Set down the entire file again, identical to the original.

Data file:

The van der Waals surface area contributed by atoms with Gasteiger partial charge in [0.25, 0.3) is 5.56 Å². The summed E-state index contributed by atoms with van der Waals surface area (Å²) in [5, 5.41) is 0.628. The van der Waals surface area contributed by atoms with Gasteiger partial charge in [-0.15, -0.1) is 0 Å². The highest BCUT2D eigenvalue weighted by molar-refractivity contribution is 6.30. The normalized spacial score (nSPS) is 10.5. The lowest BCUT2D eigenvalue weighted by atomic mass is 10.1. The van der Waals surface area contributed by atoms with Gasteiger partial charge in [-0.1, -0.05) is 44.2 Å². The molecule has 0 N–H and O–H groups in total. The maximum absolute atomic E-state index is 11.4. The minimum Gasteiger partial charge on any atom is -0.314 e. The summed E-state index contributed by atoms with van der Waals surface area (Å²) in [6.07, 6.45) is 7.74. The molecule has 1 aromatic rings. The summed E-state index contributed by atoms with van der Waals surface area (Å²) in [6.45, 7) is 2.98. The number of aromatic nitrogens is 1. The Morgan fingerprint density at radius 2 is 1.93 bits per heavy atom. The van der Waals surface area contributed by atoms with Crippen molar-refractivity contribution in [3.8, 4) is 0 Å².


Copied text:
The van der Waals surface area contributed by atoms with Gasteiger partial charge in [0.25, 0.3) is 5.56 Å². The summed E-state index contributed by atoms with van der Waals surface area (Å²) in [5, 5.41) is 0.628. The van der Waals surface area contributed by atoms with Gasteiger partial charge in [-0.15, -0.1) is 0 Å². The highest BCUT2D eigenvalue weighted by molar-refractivity contribution is 6.30. The normalized spacial score (nSPS) is 10.5. The lowest BCUT2D eigenvalue weighted by atomic mass is 10.1. The van der Waals surface area contributed by atoms with Gasteiger partial charge in [-0.1, -0.05) is 44.2 Å². The molecule has 0 N–H and O–H groups in total. The maximum absolute atomic E-state index is 11.4. The minimum Gasteiger partial charge on any atom is -0.314 e. The summed E-state index contributed by atoms with van der Waals surface area (Å²) in [6.07, 6.45) is 7.74. The molecule has 1 aromatic rings. The summed E-state index contributed by atoms with van der Waals surface area (Å²) in [6.45, 7) is 2.98. The number of aromatic nitrogens is 1. The Morgan fingerprint density at radius 2 is 1.93 bits per heavy atom. The van der Waals surface area contributed by atoms with Crippen molar-refractivity contribution in [3.8, 4) is 0 Å².